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Pentagon report fails to address key question in voting controversy

WASHINGTON (CNN) -- A Pentagon report released Friday uncovered no "systemic" problems with the Military Postal Service during last year's election, but failed to examine the key question of whether military ballots were postmarked as required by regulation.

Assistant Secretary of Defense Charles Abell said the question of whether military ballots were postmarked did not come under the charter of the Department of Defense inspector general's audit.

"That was not the purpose of this audit by the inspector general. The purpose of this audit was to determine the effectiveness of the military voting assistance program and the handling within the military postal system," Abel said.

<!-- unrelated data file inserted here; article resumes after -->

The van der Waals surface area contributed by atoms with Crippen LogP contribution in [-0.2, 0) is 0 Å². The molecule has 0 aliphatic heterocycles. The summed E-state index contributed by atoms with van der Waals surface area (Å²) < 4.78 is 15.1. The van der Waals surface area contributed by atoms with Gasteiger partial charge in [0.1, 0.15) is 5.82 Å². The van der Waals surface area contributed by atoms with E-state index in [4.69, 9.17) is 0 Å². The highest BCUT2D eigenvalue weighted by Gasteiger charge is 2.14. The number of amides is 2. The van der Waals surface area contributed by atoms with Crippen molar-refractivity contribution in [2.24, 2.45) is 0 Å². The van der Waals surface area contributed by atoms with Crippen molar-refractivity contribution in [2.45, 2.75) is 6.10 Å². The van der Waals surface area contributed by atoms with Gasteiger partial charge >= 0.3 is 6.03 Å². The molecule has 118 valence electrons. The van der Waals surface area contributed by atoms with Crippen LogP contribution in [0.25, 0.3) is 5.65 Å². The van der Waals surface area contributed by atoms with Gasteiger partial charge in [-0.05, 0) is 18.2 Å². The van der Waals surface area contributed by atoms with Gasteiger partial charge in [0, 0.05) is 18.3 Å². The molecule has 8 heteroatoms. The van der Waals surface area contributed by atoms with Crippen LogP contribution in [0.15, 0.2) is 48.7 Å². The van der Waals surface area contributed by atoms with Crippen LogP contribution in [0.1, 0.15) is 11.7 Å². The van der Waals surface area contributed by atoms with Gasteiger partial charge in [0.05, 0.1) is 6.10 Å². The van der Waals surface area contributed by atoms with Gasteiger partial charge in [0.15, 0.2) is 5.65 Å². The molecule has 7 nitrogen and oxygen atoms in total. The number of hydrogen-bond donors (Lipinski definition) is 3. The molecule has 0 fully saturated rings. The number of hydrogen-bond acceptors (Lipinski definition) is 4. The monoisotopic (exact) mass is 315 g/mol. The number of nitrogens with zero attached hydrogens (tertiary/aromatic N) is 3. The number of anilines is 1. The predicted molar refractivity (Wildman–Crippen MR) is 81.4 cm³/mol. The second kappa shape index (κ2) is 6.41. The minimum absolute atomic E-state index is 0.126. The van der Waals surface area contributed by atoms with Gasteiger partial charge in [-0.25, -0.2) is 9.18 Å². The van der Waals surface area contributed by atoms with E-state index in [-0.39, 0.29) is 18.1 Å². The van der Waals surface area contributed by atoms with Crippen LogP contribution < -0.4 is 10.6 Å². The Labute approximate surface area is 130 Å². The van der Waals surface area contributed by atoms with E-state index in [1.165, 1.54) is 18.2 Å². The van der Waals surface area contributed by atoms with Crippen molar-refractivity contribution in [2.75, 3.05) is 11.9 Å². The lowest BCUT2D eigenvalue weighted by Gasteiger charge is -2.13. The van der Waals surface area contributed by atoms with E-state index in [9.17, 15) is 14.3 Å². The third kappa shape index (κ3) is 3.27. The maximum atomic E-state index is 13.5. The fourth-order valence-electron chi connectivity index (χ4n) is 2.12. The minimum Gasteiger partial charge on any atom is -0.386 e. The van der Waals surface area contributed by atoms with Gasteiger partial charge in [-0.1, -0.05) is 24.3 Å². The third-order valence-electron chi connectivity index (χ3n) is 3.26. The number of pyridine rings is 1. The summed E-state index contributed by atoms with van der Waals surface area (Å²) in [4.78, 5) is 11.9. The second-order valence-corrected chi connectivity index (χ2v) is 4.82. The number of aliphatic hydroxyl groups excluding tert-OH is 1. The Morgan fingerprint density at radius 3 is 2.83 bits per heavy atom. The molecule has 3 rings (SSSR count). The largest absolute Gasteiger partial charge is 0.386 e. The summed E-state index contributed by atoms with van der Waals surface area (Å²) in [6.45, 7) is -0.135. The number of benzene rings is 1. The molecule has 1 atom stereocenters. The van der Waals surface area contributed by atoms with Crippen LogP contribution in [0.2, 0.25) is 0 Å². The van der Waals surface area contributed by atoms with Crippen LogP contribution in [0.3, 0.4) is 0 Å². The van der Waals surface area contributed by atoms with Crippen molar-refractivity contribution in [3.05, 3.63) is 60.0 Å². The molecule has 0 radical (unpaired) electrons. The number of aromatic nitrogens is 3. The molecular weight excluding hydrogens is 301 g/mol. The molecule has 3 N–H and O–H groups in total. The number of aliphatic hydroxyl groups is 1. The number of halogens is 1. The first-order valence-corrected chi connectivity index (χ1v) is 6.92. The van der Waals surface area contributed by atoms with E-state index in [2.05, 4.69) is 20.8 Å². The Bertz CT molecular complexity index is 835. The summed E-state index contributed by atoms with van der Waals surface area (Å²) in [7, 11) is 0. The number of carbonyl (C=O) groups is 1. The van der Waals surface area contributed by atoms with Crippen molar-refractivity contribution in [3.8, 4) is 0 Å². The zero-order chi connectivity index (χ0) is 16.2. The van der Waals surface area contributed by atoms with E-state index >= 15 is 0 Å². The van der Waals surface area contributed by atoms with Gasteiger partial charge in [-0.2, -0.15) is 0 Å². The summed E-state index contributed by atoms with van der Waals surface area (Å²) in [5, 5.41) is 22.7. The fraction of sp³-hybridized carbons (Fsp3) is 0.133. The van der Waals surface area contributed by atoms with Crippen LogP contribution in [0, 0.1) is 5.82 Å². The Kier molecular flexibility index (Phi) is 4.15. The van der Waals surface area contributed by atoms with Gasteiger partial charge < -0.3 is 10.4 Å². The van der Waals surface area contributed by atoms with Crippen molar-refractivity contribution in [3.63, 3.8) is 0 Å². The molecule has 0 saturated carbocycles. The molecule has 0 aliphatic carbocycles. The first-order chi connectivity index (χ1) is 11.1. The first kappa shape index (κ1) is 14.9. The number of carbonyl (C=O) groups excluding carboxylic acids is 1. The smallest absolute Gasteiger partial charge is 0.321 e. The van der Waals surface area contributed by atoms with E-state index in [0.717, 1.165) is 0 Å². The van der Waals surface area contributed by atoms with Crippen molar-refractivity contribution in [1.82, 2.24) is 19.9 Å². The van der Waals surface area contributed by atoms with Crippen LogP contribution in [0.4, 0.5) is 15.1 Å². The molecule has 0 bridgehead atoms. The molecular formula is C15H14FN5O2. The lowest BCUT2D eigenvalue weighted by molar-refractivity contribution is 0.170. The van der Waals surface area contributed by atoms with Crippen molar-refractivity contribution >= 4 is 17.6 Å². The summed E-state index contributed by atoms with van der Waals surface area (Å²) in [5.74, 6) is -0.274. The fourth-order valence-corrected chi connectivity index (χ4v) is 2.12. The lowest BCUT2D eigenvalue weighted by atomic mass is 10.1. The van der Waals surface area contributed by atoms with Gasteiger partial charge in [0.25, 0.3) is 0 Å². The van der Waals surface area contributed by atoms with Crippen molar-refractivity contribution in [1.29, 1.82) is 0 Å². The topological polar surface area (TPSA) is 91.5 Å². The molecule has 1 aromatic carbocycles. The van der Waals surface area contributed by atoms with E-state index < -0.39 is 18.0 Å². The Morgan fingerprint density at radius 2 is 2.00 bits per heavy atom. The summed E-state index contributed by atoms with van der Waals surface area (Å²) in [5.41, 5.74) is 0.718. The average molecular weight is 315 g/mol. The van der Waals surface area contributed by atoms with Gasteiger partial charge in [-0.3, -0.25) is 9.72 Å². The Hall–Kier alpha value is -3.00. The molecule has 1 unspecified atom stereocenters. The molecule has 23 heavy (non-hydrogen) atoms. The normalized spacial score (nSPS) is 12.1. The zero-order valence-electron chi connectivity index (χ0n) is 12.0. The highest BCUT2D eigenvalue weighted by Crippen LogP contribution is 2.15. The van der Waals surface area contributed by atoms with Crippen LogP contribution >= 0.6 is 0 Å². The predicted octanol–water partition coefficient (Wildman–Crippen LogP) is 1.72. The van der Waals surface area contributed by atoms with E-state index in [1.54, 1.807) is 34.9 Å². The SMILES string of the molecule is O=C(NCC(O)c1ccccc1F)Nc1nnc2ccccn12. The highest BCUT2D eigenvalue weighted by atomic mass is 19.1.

Asked about the limited scope of the audit, Defense Secretary Donald Rumsfeld said, "The review was initiated prior to my arrival here, and its scope was what it was, and to extent its scope need to be broadened, we will certainly take that under advisement. I have not had a chance to personally read the report."

In the aftermath of the November 2000 election there were complaints that many military absentee ballots were being disqualified for lack of dated postmarks.

U.S. military mail does not require postage, but is supposed to be postmarked, according to Capt. Eugene M. DuCom, deputy director of Military Postal Service Agency.

Abell said the Military Voter Assistance program worked well during the 2000 election. "In fact, we achieved a record high overseas military participation rate of about 72 percent."

"We do need to enhance the training and education of our military community, we need to involve the entire chain of command and we need to run a program that is consistent among the services and complies with the Department of Defense policies and procedures as we execute the program," Abell said.






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